But in the heavy sea, the tackle was wrenched loose from the main mast and the plane crashed into the water, destroying the Boston's pontoons. A second attempt was made to hoist the plane on board, but the weather grew too violent to hoist the plane. The only hope now was to tow the Boston in, and so the Richmond made a straight line for land.
All night long they worked toward the coast, and all night long the crew watched their plane, expecting the worse. Exhausted, and with nothing left to do, the pilots went to sleep. A mile off shore, just after 5 a.m. they were awakened.
The Boston had capsized. They were out of the race.
They had been traveling for five months and covered nearly 20,000 miles of land, sea, and air. The round-the-world team had lost half its ships, and now there were only two stretches of water to cross before the remaining fliers reached North America: from Iceland to Greenland, and then across the Atlantic to Labrador.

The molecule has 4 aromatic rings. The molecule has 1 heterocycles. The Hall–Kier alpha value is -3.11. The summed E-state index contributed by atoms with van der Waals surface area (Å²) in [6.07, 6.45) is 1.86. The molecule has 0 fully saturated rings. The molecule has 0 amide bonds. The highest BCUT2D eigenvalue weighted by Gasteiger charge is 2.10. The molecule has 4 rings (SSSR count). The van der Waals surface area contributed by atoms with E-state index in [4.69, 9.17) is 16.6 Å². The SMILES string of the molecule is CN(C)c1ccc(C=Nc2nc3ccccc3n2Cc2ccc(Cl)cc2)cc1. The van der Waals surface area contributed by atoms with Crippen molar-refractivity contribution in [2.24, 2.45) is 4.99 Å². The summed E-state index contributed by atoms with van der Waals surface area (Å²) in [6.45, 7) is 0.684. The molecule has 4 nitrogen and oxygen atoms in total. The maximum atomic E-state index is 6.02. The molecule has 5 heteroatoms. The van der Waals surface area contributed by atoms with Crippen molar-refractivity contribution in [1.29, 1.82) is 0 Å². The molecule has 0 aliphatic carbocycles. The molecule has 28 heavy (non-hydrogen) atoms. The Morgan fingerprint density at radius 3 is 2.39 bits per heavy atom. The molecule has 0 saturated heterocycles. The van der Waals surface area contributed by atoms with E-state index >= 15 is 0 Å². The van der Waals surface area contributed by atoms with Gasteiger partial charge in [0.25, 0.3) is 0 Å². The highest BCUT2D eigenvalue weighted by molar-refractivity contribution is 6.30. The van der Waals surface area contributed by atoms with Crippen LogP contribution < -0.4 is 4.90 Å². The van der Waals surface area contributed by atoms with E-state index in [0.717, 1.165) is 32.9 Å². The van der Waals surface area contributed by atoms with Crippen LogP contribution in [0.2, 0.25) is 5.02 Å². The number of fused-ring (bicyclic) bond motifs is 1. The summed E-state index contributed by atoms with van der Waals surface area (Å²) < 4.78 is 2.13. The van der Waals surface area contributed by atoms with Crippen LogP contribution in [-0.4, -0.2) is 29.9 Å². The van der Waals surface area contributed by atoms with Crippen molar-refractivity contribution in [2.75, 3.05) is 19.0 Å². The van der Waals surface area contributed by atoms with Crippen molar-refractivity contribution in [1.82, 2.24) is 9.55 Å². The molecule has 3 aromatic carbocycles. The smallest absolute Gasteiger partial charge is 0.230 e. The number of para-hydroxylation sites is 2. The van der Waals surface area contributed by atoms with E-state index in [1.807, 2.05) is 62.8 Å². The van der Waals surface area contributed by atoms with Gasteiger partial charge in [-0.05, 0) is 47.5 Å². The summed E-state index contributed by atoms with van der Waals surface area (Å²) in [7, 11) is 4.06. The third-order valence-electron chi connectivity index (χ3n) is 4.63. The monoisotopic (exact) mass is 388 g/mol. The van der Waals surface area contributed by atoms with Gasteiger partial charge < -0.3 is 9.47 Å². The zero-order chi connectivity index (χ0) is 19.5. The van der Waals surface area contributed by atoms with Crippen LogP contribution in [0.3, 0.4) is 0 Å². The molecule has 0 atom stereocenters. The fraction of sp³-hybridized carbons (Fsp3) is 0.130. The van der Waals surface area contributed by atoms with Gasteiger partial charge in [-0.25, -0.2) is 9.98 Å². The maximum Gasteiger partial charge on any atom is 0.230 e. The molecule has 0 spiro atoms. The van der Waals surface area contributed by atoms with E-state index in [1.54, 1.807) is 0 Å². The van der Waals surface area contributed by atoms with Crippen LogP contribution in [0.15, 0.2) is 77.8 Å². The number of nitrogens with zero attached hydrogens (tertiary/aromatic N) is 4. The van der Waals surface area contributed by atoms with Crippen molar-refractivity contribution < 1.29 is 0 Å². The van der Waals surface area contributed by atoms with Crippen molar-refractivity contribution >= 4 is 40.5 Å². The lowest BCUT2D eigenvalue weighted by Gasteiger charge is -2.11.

Only Italy and America had pilots left in the race, and both sets of pilots were in Iceland. Britain's Maj. Stuart MacLaren had left England on March 25 to complete his world flight but had wrecked crossing the Pacific only weeks before. Maj. Sarmento De Beires of Portugal had made it from Lisbon to Macao, but his plane had become stranded after landing in a cemetery. With the Boston gone, only three air ships—the Chicago, New Orleans, and Italian pilot Antonio Locatelli's Dornier-Wal—were in the running to be the first around the globe.
On August 21, accepting an invitation to fly with the Americans so the Italian could benefit from the protection of the U.S. Navy cruisers and destroyers, Locatelli, Smith, and Nelson departed the island country together. Locatelli did his best to stay with the slower Douglas World Cruisers, but soon the Italian had shot off ahead of the Chicago and New Orleans.
For the first 500 miles, the air was clear enough that the fliers could see that the crew of the Navy ship Billingsby had painted the words "GOOD LUCK" in huge white letters on the deck. But then, about a hundred miles out from Greenland, high winds and fog socked in the fliers. The airmen hovered above the waves to escape the fog, but the weather crawled down with them. Visibility dropped to a hundred feet. As they came closer to land, icebergs appeared. At a speed of 90 miles an hour, turns were made in split seconds. It was dangerous flying. And then what they feared would happen, did. Smith later wrote: